Actually, Spotify Does Pay Artists
After Universal Music Group, the largest record label in the industry, took all their artists' music off TikTok after failure to reach an agreement on AI usage of their artists and safety...people are now more than ever looking into how artists are treated on platforms where their music is the main focus. For TikTok, it's detrimental- they tried to punish UMG, and now they're paying the price.
At the 2024 Grammy Awards this Sunday, there were tons of controversial moments: should Taylor have brought Lana Del Rey onstage, should this person have won, what was that person wearing? But one of the more subtle digs was taken by host Trevor Noah, who commented on the UMG-TikTok battle by including another well-known streaming platform,
"Shame on you, TikTok, for ripping off artists. How dare you do that? That’s Spotify’s job!”
Without artists and their music, there would be no streaming platform to be had...and Spotify knows that, which is why they've been tracking their royalty payments to the music industry though their Loud & Clear report. The Loud & Clear report comes out every March and shows exactly how Spotify pays it back. According to their site,
"Nearly 70% of that revenue is paid back as royalties to rights holders, who then pay the artists and songwriters, based on the agreed terms."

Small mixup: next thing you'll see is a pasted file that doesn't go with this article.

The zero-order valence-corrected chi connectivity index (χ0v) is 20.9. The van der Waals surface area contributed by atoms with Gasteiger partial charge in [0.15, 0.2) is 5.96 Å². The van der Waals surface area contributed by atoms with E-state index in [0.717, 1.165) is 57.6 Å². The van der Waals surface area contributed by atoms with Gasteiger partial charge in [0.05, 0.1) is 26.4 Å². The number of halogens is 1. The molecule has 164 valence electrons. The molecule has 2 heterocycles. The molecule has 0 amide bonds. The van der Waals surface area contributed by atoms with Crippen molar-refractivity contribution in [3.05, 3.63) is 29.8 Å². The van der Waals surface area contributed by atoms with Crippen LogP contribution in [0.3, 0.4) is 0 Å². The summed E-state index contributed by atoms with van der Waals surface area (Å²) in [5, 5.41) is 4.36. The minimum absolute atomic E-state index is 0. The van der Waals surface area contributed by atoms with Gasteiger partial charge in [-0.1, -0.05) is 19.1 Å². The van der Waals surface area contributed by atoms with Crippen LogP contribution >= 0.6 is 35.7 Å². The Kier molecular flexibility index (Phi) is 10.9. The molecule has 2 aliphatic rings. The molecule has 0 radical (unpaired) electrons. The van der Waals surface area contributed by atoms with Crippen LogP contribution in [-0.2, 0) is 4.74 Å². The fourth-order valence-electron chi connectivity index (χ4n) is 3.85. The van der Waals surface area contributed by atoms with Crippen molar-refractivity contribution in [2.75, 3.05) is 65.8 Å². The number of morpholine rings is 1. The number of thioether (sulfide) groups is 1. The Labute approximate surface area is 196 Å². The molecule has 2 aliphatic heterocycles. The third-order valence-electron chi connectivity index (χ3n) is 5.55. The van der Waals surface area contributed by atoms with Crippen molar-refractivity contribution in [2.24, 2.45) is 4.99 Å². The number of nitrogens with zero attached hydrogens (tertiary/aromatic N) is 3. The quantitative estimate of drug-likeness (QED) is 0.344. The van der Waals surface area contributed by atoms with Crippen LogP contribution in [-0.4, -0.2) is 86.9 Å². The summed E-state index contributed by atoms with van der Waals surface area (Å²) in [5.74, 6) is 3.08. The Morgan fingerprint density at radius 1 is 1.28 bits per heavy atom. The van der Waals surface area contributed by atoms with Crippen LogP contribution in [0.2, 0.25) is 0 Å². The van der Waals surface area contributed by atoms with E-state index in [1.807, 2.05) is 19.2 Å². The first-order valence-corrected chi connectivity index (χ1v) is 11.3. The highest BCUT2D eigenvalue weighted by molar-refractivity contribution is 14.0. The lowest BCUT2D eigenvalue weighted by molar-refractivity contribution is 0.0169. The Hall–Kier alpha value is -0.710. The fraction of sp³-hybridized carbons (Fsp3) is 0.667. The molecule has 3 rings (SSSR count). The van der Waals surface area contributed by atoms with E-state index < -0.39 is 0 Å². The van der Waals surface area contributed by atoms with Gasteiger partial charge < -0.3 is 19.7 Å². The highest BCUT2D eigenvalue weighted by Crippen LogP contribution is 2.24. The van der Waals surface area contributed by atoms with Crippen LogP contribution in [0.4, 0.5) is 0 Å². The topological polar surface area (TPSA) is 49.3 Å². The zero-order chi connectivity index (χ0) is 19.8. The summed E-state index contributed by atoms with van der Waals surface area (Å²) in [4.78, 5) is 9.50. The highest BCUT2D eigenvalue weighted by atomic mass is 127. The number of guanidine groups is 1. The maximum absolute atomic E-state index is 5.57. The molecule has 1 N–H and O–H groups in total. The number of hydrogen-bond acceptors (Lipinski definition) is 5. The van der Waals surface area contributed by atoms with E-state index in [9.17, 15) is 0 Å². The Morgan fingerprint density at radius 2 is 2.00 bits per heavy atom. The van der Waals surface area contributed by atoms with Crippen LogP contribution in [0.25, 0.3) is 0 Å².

This means that whatever Spotify is making from these artists and labels, and their music, they're making sure it gets back to them. It should be a mutually beneficial experience: one where both the artist and their representation trust that their work will be valued and protected (and thus, properly compensated), and where the platform also gains traffic from an artist's fans.
Today, Spotify announced that they've paid labels over $9 billion to give us a glimpse of their Loud & Clear report. In an exclusive statement to Popdust, a Spotify spokesperson states,
"Spotify paid record labels and publishers – which represent artists and songwriters – more money than ever in 2023: $9B+. That figure has nearly tripled over the past six years, and represents a big part of the $48B+ Spotify has paid since its founding."